Monday, 21 April 2008

Can I Be a Successful Day Trader?

At the moment I just put in as much money as possible into my mutual fund and wait for the world stock markets to go up bit-by-bit.

But I wonder whether I could be a day trader?

A day trader is someone who buys and sells stocks all day long. He or she studies the news, does research on companies, and so on.

People who subscribe to the efficiency market hypothesis would claim that this is a waste of time because you cannot beat the market.

Nevertheless, I still wonder. Today the ASX200 shot up about 150 points, an increase of about 2.3 per cent. The thing is that today is Monday and during the weekends I had a strong hunch that this would happen. How? Everywhere else in the world, that is, in Europe, America, and Asia, stock markets were going up. Everyone was positive. In Australia everyone seemed rather positive as well and yet the ASX200 fell on Friday. So then I thought that it had to go up, and my hunch was right because it did go up.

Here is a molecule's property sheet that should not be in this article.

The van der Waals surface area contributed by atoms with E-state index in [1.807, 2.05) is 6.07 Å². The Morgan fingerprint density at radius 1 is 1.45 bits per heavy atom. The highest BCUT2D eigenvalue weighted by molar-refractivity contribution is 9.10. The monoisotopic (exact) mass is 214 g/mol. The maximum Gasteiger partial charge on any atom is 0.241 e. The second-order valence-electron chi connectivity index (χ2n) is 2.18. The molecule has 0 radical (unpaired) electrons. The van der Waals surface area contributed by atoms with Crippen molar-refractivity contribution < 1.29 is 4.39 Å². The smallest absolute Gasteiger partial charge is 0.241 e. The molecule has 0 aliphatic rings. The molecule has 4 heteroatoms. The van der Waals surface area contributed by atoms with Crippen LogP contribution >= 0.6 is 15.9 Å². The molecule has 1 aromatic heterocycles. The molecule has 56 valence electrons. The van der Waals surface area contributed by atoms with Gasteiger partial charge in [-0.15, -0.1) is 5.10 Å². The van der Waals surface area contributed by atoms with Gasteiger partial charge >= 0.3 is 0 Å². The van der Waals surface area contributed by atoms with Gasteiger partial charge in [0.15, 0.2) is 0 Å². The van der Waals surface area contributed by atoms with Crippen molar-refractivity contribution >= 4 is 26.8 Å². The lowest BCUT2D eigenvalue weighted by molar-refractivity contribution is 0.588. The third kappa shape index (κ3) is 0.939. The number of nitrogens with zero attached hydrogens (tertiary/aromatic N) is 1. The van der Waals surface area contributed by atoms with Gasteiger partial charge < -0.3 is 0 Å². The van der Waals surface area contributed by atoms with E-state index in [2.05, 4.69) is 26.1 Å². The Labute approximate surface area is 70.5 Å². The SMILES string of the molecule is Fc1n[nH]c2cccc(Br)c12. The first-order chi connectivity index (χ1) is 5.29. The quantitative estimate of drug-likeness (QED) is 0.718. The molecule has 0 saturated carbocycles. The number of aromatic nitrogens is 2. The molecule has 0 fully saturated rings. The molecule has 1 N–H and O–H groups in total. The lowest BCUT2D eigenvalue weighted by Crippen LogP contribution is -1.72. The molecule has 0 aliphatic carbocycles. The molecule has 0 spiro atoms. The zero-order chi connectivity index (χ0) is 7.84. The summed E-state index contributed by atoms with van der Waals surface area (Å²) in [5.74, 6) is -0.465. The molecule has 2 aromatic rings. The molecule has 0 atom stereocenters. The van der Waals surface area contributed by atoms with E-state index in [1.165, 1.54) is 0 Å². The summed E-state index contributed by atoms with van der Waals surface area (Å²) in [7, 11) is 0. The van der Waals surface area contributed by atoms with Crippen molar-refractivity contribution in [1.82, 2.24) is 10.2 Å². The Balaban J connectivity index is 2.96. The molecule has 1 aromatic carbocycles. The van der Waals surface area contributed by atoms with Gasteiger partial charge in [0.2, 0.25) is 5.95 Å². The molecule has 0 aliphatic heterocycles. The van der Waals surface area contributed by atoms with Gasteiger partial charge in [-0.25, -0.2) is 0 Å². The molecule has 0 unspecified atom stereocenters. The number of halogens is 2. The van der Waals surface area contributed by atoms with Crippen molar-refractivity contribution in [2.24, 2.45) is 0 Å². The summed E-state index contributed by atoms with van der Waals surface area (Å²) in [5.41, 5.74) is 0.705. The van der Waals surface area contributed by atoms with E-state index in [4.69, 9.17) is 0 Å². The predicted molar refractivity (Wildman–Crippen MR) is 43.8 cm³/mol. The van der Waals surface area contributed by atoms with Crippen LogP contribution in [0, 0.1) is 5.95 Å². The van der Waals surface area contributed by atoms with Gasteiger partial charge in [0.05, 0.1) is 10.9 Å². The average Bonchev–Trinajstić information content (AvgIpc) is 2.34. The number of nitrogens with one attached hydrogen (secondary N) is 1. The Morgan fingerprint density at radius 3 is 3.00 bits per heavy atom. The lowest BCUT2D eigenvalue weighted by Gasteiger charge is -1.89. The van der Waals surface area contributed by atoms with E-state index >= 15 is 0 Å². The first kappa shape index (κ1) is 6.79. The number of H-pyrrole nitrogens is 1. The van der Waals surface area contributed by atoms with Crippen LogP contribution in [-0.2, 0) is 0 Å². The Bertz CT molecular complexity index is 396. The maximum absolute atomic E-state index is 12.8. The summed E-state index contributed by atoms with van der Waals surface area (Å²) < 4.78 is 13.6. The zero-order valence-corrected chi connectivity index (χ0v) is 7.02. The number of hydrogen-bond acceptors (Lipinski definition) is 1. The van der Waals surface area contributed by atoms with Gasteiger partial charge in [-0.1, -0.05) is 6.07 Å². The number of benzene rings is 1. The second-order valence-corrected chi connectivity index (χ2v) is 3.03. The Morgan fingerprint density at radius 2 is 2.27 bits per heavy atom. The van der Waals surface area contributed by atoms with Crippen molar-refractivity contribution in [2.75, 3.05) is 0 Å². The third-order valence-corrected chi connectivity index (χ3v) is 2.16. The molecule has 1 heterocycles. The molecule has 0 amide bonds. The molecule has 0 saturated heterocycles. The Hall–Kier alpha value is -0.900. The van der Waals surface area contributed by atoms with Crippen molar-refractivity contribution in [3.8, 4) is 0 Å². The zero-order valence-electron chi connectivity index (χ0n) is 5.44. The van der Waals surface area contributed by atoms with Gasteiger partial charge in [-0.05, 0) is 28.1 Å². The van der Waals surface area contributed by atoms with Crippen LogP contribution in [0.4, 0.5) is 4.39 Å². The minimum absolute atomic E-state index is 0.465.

Of course, I have to be careful about confirmation bias. Before I use real money I can test out my skills on paper and see what would happen hypothetically.

Vanguard founder John Bogle believes that investors should get trading out of their system by allocating 5 per cent of their portfolio and no more to these risky pursuits. The other 95 per cent must not be touched.

Many believe short-term trading is akin to gambling. I'll just have to be careful. Even though I am warned about the dangers of short-term trading, every day I get the feeling that I can beat the market. I watch the major indices all the time, not only the ASX200 but also the S&P500 as well as the FTSE100 and Nikkei.

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